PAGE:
The voters black people should really fear from this election.
I’ve spent more than 12 hours with the knowledge that our country elected precisely who it deserve. I’ve spent more 36 hours diluting my life with a silent distraction that’s doing everything in its power to immobilize my thoughts, my work, my way of being. I’ve scrolled, listened to music, walked between the blocks of a neighborhood in Minneapolis I’m still new to; none of the above shook the feeling of impending doom that’s resonating with my family, many of my peers, and every corner of discourse I peer into. If apathy was the baseline, disappointment becomes the default.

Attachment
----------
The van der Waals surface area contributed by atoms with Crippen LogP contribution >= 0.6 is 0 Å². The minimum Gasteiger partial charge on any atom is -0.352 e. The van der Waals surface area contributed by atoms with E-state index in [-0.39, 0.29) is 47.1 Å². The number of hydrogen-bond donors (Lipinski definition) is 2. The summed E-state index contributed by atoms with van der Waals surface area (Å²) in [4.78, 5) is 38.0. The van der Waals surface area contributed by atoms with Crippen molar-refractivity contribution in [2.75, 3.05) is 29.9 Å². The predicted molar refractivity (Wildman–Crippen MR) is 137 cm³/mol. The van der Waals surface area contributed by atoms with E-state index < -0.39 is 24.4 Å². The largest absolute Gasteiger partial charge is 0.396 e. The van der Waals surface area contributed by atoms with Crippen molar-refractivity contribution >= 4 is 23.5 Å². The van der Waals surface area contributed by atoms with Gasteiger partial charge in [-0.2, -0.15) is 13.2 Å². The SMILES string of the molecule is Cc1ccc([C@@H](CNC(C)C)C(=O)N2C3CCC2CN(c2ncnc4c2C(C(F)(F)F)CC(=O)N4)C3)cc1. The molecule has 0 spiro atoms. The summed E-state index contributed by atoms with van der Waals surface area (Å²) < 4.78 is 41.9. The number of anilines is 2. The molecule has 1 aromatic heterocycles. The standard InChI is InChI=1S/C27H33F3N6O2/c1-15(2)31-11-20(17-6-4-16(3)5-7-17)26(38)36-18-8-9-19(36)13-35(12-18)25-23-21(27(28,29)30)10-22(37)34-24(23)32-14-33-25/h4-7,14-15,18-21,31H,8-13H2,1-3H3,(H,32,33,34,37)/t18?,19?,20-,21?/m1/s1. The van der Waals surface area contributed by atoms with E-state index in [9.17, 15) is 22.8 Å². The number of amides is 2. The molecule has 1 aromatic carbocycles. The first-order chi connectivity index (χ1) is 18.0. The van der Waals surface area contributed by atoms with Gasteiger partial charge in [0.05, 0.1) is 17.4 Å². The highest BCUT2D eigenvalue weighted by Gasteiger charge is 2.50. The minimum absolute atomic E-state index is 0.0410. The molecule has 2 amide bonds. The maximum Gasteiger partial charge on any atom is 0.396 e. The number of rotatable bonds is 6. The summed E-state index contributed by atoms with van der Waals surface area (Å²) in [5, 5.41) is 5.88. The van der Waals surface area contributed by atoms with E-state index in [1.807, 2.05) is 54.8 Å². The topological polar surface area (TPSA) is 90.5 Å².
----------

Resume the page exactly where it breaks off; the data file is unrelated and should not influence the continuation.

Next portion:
I’m disappointed by the levels to all of this mess: how Hillary Clinton’s whiteness couldn’t save her from her womanhood, how our neighbors mobilized and moved for Donald Trump in a familiar silence, how the stakes elevated overnight like a terror threat level on the television when I was in middle school. I’m disappointed that this felt as normal as the Super Bowl with a hangover we didn’t expect. I’m disappointed that my sister will go through high school under the regime of a maniacal nectarine, the same way Dubya left children like me behind and read a book to children while levees burst in the background. I’m disappointed in the nearly one in ten Black bodies who got got good enough by the prospect of white-like power to cast a ballot for a weapons-grade source of vitamin C. I’m so disappointed that I can’t just watch Empire tonight without dedicating a space in my brain for the new demagogue-elect.